is import and export are not a big deal to me and are not about the slider and moving image to image in develop mode where it really counts

I can import and do email or go get a snack same as export I can do that and do other things convert to dng ? never do but again a batch you can do and then do other things you do not have to sit and watch and really unless its instant
yes it can get you back to working quicker but its not interactive and does not require image to image input is what I mean :) hahahahahaha

years ago I did some testing with LR mostly for my own purpose about LR3 days

used a video at 60FPS to record image to image when the sliders come into the working state and did various testing with caches locations types etc..

kinda feel like redoing that again for the image to image in develop mode and how quick you can really get working on that next image which I do think most of us find the aarrrrgghhhhhhhhhh times happening

again my personal view is import-export times are not critical :)

on that vid yeah it has gotten way quicker on import and export and building previews but once you get in develop mode (on my system at least) the end job is slower than it was before ! cause the develop module is so slow image to image etc...

Chad D's picture

also to say not knocking the review at all :)
more just saying its not the part where we all have issues and testing for that is a pain and best I can figure how to do is the video test ?

Kyle Medina's picture

Fantastic article

Oliver Kmia's picture

Thanks Kyle. Much appreciated. Part 2 is coming tomorrow or the next day. Cheer.

I'm skeptical of there being many photographers that are willing to build their own computers. I think they have valid reasons to be wary. Even once you know how to physically put the components together they better hope everything works out well, such as no component failures and that the components work well with each other. If not, they are their own tech support and they'll need to know far more than simply putting those physical components together to get things going again. It could end up being a time and sanity sucking nightmare.

I'm not convinced, as the two other posters, that things are more smoother sailing today. I know of nothing in the industry that would make that so. If anything, at least on the software side, the quality of software today is crap compared to years ago. Pretty much everything today is betaware. I'm a Mac user and sadly that is also the case with the macOS.

I'm not trying to deter anyone from doing this if they really want to but if you are a professional photographer where time is money and free time is precious, I would recommend simply buying a properly configured computer from one of the major computer makers and with as long of a warranty as possible based on how long you plan to own it. Building, and especially repairing, computers is diving into the deep end of computing and not likely the smart thing to get yourself into if you trying to build and maintain a business. A lot of these types of posts and discussions simply make this whole process appear much easier than it really is. It's like a finely polished how to video from iFixit, that typically leaves out critical details, or DIY shows on the home improvement channels.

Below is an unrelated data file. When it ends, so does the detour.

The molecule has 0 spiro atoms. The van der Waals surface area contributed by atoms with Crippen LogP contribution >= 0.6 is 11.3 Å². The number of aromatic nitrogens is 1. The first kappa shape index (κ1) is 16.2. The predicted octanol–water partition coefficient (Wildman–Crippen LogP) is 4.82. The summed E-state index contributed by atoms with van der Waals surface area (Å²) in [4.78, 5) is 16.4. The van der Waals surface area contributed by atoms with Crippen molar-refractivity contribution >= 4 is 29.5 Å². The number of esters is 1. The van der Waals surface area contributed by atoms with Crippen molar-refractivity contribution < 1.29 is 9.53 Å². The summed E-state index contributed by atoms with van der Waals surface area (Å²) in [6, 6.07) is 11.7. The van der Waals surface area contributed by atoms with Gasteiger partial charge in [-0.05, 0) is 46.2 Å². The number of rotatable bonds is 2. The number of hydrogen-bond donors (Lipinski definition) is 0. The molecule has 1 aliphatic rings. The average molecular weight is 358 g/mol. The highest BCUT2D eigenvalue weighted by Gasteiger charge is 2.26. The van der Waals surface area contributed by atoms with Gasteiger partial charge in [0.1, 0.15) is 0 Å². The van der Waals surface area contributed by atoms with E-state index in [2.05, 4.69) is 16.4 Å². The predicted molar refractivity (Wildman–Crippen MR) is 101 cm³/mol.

I also think at least something regarding Macs should be mentioned. Sure this article is about building a non-Apple computer but in the end it's all about having the right computer that you are comfortable using and that perhaps offers other advantages not available to someone who builds their computer. While in many cases, one can build a Windows computer that has the same CPU, and even better GPUs, as a Mac, at a cheaper price, the true cost and value of a computer doesn't begin and end with the purchase price, whether you buy a whole computer or buy the parts and assemble it yourself.

My final advice, if your a seriously interested in doing this, is to research the subject well before going out and buying parts all willy nilly. Also buy only what you need.

I'm adding some photos for the geeks amongst us. This is my iMac just recently after swapping out the hard drive for an SSD and a new power supply. I decided to completely disassemble it to clean it properly and to replace the NVRAM battery. As you can see in the photo of the fan, that caked on dust is from four years of use.

Oliver Kmia's picture

Hi Bob,

You are right for Mac, usually Apple people tend to like the "ready to go" option but you can totally build your own Mac. Since Apple made the switch to Intel, all Mac are just like PC when it comes to hardware with a few restrictions linked to the software (well, because it's Apple). If you want check the build your Mac bible at:
In any case you'll have to double check these software limitations and be willing to spend time in Terminal.

Obviously this article is aimed for those who know how to build a PC and just want a little tech refresh for their next build. I'm not going to make another build tutorial, Lee made one here a few month ago:

But for those who are willing to try, this is very simple nowadays compared to how it was 15-20 years ago.

PS: your fan is not that bad, I've seen much worst. But it never hurts to clean it.

Spy Black's picture

I think you underestimate kids today... ;-)

Oliver Kmia's picture

Modern LEGO ;)